A wide variety
Encompassing a wide variety of land- and seascapes while bordering no fewer than eight other counties, Buskerud advertises itself as “the county stretching from the fjords to the mountains”: specifically, from the restful coastline along the western part of the Oslofjord to the wild and rugged mountain plateaux of central Norway.
Drammen, the county capital and industrial hub, is very much a working city: among other things, it is the principal port for importing cars to Norway. The city has more than its share of charm, however, thanks in large part to its natural situation in a steep valley at the mouth of a wide river flowing into the Dramsfjord. This is the Drammen river, one of Norway’s great salmon rivers and, in fact, supporting more than 40 species of fish.
The contrast is typical of this county, which boasts some of the best skiing in Norway, any number of fascinating cultural and industrial heritage sites, and idyllic regions that have inspired some of the country’s best-loved artists. Buskerud is also an important junction for traffic to southern Norway and Stavanger and westward to Bergen; en route, there are some very special experiences for the inquisitive visitor.
In and around Drammen are a number of magnificent manor houses and estates open to visitors, some of whom have been known to fear they were hallucinating when one of the resident peacocks strolled into view. In the city centre, the imposing and colourful Bragernes Torg is one of the largest market squares in Scandinavia and a focus of cultural and street life. Drammen Theatre, built in 1869 and reconstructed after a devastating fire, is one of Norway’s most beautiful theatre buildings.
Buskerud’s major ski resorts include Geilo, Hemsedal, Gol, Norefjell, Nesbyen and Kongsberg. Geilo is one of Scandinavia’s largest, oldest and best-equipped winter resorts. The villages of Gol and Hemsedal offer cross-country skiers machine prepared tracks in varied terrain and marked trails high in the mountains, which are often described as the “Scandinavian Alps”. Vikersundbakken is northern Europe’s largest ski-jumping slope.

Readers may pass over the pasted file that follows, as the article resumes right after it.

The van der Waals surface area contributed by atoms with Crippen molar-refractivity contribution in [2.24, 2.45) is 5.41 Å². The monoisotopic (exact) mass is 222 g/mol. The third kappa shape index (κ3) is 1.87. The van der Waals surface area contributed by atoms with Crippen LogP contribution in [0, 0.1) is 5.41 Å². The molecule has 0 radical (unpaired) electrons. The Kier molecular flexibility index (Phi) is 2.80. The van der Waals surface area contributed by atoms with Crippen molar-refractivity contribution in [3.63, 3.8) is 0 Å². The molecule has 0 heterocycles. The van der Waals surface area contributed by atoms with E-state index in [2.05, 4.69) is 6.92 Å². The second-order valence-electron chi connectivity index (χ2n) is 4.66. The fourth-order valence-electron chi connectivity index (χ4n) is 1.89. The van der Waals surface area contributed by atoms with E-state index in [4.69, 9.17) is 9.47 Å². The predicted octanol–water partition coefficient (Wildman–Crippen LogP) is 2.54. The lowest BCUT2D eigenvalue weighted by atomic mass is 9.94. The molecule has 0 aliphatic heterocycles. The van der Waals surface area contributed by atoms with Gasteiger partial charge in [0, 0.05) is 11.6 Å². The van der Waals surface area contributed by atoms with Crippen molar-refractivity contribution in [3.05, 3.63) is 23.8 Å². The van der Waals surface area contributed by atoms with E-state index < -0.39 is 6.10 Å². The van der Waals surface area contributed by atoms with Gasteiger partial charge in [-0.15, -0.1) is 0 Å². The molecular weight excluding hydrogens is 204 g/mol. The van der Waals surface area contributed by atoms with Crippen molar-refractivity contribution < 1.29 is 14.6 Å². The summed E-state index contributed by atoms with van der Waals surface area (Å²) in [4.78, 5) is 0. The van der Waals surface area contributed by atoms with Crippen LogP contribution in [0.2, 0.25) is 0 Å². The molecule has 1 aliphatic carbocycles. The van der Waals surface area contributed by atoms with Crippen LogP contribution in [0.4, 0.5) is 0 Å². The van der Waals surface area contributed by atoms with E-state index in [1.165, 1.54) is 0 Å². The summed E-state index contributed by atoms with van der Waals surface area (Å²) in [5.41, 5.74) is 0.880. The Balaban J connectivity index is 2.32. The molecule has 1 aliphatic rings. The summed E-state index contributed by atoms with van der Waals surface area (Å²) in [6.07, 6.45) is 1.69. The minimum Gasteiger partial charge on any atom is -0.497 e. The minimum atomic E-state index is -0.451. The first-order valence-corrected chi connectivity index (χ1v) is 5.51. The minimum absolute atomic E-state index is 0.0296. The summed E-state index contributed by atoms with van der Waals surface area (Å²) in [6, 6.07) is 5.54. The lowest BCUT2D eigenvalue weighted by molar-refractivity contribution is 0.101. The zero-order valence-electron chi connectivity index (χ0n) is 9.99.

Havsdalsgrenda is situated in the middle of Havsdalen in Geilo, with the Hardangervidda mountain plateau to the south and the Hallingskarvet mountain range to the north. With its high mountain and exposed expanses in all surrounding areas, this is a very popular destination for skiers and mountaineers alike.
Kongsberg, the third oldest town in Norway, is notable for its 17th-century silver mines, which were worked until as recently as 1957, and for its colourful local culture. There are regular guided tours of the mines, including a complex system of lakes and artificial channels that provided water power for the workings, plus many valuable old buildings and industrial installations. The entire 31 sq km area is now protected as a national heritage site; it has also become an important outdoor recreation area. Funkelia, a fine skiing area with magnificent views, is also easily accessible from Kongsberg town centre.
At the heart of Buskerud is a valley known as Kunstnerdalen (“Valley of Artists”), a bewitching landscape widely thought to have inspired the golden age of Norwegian painting. Many artists chose to live here in order to be close to their inspiration, and most of their former homes are open to the public.
The Blaafarveværk at Modum, an 18th-century cobalt mine (still open to visitors) preserved as a museum and exhibition centre, is the main tourist destination in Kunstnerdalen. In its day the mine was the world's leading supplier of cobalt blue to the glass and porcelain industry. Other attractions at or near Blaafarveværket include a glass works, permanent collections of cobalt-pigmented glass and china, an art gallery with changing programmes of major exhibitions, a 170-year-old country estate, and a children's farm.